Oh no! What if I’m a man this time? It’s bound to happen sooner or later. But how can I relate to being a man?
…I find myself a baby boy, on my back, waving and kicking with vigorous baby energy. I am in a bassinet, in an old-fashioned nursery it feels to be in France.
At the foot of my bed sits a young woman staring unhappily from the window. She wears a gathered, lacy servant’s cap. I begin to cry. At first she ignores me, but as I work myself into it, she picks me up and gives me her breast. Her touch ls filled with ambivalence.
The girl is a wet-nurse, her own baby sent to a foundling’s home, to live or to die. She hates me for being there where her own child should be. And yet she feels tenderness. “Poor little thing, it’s not your fault, is it?” But the resentment does not go away.
Now I am just learning to walk. My parents are visiting the nursery; we are on the floor before the fire. My mother wears yellow silk, is pleasant, but distant and helpless. My father– something is wrong. I have been stepping with high-raised knees, stomping with my boundless baby flow. He calls me a “little man”. I am uneasy, but have no words to say to myself that he wants to see me as hard and bristly, as unconnected from delight and sensuousness as himself.
Later, I am in bed for a nap, fussy and excited. Nurse comes to sit beside me –runs her hand beneath the covers, touches my penis through the diapers, rocking it, as I grow still, attentive.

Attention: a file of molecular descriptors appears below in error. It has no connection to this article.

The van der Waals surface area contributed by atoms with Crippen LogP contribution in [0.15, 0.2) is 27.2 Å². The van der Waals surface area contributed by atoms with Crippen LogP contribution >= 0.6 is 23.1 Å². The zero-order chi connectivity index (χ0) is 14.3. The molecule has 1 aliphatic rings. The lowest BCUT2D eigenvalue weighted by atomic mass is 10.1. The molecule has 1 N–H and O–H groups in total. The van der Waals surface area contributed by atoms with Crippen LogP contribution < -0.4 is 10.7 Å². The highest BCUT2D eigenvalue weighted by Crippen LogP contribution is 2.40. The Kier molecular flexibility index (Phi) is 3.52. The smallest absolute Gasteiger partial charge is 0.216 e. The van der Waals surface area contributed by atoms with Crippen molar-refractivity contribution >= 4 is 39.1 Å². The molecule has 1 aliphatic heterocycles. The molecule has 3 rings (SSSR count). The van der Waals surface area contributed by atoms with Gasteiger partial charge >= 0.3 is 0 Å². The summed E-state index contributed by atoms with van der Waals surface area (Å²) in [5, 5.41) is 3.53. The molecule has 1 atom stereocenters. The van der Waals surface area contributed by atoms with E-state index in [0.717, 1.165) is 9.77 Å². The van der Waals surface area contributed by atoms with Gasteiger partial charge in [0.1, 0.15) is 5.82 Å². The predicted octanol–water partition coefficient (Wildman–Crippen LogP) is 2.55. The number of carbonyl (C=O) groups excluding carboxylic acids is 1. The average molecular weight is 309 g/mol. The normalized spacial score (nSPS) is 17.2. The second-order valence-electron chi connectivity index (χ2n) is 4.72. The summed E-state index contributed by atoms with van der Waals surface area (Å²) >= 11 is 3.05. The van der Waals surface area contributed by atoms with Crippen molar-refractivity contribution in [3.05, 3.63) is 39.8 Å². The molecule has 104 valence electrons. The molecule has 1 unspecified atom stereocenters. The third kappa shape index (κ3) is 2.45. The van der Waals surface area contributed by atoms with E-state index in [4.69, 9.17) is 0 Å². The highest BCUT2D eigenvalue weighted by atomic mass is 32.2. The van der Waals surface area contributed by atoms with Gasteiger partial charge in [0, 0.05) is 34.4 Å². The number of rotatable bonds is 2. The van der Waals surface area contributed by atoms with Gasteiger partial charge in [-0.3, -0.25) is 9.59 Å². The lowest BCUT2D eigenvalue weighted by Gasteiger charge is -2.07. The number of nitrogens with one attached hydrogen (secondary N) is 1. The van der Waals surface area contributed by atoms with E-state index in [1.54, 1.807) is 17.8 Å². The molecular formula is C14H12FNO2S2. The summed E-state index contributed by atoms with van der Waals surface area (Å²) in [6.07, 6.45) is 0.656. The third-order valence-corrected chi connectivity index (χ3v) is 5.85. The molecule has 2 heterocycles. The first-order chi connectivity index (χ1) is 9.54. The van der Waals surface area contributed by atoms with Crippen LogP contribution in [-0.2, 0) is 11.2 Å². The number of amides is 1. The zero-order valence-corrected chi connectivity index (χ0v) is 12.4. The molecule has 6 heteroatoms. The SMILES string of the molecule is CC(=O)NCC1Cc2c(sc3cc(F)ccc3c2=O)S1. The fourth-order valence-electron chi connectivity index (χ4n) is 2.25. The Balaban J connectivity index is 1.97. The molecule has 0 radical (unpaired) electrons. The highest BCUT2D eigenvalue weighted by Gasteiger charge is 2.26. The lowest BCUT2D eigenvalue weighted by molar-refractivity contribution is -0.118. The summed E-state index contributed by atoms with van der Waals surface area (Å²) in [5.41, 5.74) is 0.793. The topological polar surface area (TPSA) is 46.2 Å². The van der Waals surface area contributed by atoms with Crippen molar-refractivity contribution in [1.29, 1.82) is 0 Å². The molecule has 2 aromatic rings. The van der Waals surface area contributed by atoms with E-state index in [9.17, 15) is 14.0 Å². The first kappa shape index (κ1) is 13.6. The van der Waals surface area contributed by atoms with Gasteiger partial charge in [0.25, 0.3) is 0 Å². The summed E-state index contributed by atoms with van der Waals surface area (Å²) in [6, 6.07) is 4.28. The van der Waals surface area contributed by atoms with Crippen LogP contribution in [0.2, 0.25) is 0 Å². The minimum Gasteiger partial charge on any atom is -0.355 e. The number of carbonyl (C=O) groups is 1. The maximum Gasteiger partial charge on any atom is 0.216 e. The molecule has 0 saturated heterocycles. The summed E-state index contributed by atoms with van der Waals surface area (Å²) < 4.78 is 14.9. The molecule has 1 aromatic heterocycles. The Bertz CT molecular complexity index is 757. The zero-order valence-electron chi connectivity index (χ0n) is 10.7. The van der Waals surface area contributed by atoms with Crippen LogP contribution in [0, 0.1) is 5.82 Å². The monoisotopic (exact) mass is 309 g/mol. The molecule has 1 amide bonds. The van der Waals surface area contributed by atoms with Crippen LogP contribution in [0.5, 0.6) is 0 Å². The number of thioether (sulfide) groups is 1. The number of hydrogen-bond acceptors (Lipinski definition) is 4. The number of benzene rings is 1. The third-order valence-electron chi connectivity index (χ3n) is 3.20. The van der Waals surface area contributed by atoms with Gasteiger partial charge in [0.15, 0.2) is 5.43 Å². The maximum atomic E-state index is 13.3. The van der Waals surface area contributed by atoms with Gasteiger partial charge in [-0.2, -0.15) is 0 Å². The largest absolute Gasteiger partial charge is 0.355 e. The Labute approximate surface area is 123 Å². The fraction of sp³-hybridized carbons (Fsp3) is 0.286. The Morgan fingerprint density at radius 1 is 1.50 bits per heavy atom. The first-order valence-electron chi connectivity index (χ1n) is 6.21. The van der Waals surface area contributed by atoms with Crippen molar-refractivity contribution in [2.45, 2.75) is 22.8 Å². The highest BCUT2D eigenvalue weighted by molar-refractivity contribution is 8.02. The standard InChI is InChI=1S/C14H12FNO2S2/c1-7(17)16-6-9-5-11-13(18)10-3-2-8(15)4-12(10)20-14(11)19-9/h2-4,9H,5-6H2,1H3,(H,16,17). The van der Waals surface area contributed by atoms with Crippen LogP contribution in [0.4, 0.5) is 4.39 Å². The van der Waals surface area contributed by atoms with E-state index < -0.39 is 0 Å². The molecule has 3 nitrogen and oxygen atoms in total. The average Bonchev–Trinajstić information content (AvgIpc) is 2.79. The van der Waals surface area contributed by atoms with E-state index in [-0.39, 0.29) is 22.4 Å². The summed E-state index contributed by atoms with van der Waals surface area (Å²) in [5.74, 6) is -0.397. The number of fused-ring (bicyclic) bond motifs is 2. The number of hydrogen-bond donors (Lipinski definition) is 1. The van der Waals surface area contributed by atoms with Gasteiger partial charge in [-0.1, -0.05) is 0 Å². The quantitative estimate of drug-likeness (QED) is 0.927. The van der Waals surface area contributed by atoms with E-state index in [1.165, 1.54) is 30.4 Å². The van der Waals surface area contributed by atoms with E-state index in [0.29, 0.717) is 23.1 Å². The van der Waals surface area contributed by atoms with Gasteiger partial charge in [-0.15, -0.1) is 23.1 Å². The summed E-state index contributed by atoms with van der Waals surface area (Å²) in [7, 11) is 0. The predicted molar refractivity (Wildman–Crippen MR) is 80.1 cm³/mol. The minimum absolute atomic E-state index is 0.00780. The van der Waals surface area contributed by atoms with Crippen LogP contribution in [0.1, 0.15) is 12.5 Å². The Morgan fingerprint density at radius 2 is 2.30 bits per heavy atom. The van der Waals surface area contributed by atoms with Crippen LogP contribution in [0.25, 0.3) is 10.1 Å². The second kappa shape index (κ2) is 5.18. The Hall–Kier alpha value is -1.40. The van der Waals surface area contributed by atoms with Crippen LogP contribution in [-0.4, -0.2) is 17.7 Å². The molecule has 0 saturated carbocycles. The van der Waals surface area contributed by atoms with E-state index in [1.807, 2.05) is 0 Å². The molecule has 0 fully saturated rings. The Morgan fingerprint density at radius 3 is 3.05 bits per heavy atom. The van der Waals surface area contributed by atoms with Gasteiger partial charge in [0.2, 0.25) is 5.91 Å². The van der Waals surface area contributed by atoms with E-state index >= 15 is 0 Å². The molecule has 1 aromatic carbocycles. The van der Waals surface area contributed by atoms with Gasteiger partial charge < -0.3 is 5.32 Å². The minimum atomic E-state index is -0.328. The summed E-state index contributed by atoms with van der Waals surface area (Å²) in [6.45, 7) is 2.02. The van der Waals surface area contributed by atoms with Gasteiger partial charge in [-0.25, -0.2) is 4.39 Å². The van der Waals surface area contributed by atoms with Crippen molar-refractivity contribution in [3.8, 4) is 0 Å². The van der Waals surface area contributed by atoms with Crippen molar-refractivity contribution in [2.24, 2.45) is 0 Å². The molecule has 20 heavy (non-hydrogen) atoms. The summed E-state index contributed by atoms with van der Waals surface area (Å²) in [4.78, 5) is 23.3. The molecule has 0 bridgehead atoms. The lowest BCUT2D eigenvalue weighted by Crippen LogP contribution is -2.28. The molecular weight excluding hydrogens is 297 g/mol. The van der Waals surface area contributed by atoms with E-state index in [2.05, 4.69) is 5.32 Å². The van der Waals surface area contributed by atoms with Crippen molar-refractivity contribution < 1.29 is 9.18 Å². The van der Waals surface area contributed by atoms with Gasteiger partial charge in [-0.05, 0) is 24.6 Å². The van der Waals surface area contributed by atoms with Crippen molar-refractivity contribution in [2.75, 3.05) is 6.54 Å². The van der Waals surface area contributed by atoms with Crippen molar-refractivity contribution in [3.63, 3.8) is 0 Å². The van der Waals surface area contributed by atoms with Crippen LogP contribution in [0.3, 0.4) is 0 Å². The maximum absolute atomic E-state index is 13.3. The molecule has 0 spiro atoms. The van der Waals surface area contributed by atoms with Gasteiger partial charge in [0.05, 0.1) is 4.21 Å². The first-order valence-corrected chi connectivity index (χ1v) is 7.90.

Now I am five or six. I am still in the nursery. I have a fever. The crackling of the fire, the swish of women’s skirts, sound loud and strange. The room seems curved, elongated. I do not find this frightening, just absorbing.
Glimpses of being with my friend at boarding school. Lying tight up to each other, our penises rolling together between our bellies. Swimming naked in a green pond, our penises swimming with us like silvery fish. We remain close through our youth, and in young manhood we are lovers,
A ring. A ring with a red garnet stone. From him. All that is left now. He is dead. I drink absinthe, but I never can numb my despair at his absence, the one person in my life who loved me. One night, drunk, I fall into a canal and am drowned.